The $1 billion bust made history in Los Angeles as it was only a percentage of illegal marijuana growth in Southern California deserts according to Associated Press.
Nearly a billion dollars in illegal marijuana was seized by authorities in the Antelope Valley north of Los Angeles over the past month, which was deemed the largest bust in Los Angeles County history. Police seized about 373,000 plants that would’ve valued at nearly $1 billion if sold on the streets, but the bust only took out a fraction of illegal grows in the Southern California high desert.
Officials said Wednesday that multiple law enforcement agencies participated in a ten-day operation called “Marijuana Eradication Operation” last month in the Antelope Valley which culminated in 131 arrests and more than 33,000 pounds of harvested marijuana plants seized into police control. Aerial surveillance in the area spotted about 500 illegal grows in the area of operation, but the mission only took out 205 of those grows. Authorities believe there are bountiful amounts of plants residing in nearby counties.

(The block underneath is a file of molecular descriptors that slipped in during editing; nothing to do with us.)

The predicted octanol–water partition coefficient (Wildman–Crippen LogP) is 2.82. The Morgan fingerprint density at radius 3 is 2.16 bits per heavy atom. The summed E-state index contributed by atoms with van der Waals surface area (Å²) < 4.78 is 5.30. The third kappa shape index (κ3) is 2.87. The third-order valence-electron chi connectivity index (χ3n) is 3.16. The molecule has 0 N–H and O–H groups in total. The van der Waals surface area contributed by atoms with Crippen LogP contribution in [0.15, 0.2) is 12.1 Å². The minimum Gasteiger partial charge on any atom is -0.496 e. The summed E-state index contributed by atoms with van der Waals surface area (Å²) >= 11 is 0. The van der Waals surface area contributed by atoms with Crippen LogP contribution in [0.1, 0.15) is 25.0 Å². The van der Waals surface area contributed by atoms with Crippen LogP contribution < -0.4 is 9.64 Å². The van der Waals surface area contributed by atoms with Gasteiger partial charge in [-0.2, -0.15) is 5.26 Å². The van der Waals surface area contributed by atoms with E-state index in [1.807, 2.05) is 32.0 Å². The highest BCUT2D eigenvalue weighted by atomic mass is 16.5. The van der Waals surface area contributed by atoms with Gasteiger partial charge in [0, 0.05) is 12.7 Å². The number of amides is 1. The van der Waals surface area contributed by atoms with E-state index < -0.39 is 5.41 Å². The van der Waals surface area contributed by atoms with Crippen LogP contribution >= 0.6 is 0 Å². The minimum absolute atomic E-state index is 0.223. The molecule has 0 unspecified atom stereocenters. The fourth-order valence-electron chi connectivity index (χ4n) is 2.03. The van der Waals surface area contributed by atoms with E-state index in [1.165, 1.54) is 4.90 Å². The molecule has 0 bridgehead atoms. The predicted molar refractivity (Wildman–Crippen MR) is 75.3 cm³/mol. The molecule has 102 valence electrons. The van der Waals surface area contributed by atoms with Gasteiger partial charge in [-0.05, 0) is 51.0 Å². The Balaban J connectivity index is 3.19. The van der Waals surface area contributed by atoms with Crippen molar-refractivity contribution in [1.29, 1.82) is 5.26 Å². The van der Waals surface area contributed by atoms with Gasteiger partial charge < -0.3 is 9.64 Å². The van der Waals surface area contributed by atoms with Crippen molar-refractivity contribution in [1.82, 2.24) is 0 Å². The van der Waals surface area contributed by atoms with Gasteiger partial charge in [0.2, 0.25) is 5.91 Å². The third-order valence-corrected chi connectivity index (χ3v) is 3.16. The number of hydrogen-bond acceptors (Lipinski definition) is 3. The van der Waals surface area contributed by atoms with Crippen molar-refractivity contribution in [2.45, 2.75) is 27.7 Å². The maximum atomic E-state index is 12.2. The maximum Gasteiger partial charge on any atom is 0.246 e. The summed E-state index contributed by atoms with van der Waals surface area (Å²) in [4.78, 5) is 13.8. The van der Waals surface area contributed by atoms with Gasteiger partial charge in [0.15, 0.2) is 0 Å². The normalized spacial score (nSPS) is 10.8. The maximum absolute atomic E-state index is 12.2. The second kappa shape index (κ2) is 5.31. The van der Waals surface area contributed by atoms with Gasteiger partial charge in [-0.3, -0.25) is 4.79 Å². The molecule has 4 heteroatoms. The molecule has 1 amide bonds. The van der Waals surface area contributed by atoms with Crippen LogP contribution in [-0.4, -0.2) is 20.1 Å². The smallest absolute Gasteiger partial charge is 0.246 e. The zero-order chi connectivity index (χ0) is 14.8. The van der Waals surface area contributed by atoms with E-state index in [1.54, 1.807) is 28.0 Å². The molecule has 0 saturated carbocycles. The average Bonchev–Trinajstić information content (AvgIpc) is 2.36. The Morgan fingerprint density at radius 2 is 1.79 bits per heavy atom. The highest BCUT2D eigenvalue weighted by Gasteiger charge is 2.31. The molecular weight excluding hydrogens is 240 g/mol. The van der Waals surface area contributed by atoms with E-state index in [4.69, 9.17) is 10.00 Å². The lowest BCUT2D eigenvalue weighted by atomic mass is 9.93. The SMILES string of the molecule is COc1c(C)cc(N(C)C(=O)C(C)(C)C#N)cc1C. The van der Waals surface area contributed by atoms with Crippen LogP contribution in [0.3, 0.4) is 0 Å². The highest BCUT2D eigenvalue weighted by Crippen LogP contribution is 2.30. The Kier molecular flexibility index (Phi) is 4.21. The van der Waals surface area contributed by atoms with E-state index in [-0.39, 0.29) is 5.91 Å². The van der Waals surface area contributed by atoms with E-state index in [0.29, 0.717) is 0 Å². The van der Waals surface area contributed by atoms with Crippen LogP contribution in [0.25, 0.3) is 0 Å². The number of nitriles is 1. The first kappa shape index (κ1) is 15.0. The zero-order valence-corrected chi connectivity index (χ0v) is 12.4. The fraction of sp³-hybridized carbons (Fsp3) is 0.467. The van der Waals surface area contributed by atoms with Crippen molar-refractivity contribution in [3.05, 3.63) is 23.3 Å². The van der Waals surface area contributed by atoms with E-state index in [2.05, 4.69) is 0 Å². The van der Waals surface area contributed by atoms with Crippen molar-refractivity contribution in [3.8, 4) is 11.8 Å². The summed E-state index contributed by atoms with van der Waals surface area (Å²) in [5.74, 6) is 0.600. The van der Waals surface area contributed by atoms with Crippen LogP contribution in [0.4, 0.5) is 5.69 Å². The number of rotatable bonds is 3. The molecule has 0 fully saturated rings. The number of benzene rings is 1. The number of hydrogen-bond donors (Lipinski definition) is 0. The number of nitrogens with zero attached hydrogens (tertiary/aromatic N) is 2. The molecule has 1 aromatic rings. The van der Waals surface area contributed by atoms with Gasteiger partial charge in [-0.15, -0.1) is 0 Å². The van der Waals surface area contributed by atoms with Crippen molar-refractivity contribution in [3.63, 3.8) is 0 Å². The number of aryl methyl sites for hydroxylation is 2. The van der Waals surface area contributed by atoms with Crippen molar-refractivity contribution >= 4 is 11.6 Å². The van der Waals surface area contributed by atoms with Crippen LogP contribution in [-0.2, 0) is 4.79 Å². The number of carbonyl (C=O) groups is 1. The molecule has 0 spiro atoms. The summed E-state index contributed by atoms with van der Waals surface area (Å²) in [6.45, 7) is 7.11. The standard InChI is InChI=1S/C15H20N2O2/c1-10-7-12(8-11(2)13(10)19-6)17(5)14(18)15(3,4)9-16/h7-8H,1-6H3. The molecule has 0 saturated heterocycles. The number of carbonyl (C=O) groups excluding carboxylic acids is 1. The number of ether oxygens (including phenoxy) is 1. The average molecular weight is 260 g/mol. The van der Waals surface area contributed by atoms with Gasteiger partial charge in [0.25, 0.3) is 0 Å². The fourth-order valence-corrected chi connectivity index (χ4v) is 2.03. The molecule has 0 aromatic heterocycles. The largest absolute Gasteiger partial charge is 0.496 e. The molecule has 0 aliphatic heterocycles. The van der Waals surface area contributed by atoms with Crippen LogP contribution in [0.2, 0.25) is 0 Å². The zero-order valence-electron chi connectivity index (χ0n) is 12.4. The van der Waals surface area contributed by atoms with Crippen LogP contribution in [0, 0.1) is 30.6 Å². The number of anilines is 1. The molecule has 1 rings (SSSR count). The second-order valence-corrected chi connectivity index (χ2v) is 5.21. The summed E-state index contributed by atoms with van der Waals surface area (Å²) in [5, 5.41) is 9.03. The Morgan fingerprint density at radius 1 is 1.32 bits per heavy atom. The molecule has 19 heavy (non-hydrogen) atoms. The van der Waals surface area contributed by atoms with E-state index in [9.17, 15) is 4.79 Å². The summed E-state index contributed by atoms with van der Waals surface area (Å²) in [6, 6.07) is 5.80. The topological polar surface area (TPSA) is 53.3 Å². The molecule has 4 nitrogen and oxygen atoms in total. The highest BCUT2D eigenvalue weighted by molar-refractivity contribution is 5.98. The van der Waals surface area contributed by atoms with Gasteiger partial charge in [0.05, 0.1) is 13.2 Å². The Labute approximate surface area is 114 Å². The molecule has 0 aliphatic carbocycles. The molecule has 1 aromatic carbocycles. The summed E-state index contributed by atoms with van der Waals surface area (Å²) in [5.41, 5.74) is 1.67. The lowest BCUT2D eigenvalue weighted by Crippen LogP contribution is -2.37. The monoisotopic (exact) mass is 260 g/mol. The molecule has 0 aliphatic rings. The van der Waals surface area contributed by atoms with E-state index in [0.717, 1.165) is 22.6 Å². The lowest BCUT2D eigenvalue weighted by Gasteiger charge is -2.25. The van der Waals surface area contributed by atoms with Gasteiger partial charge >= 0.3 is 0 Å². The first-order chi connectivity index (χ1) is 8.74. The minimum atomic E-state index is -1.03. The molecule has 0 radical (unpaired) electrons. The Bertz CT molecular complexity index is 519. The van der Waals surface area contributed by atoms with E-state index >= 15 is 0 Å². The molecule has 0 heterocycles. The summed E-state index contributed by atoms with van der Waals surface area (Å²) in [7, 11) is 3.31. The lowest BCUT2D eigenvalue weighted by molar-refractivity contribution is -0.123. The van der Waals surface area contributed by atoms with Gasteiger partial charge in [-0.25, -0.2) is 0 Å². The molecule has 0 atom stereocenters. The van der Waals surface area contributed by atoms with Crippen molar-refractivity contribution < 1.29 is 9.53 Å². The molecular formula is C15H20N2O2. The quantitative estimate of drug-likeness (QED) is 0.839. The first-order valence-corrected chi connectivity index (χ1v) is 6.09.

California had legalized recreational marijuana sales more than three years ago, but legal marijuana taxes have steered customers toward a thriving black market. Officials clarified that the Antelope Valley operation was not an attempt to suffocate the legal market, as it was solely focused on minimizing the amount of illegal marijuana-related activity in the area.
“This is not a war on the legal cannabis business in California,” said U.S. Rep. Mike Garcia, a representative of the area.
Armed cartel members are in charge of these massive illegal grows, which can span across dozens of greenhouses. These operations are affecting the legal market, as consumer dollars are redirected toward sales and operations that aren’t under the purview of the California state government.
According to Sheriff Alex Villanueva, the amount of illegal grows had expanded in the past year, when he last pointed out about 150 identified grows in the area. Part of what made the growing operations illegal was that cartel members had threatened nearby residents and stole millions of gallons of water – all during a piercing drought in the area – to grow their plants. The illegal grows wound up poisoning water streams and groundwater with pesticides that hurts wildlife and plants.
“What we want to do is send a clear and loud message to all the cartels and anyone doing illegal operations in the high desert,” Sheriff Villanueva said in a news release. “Your days here are over and we’re coming for you.”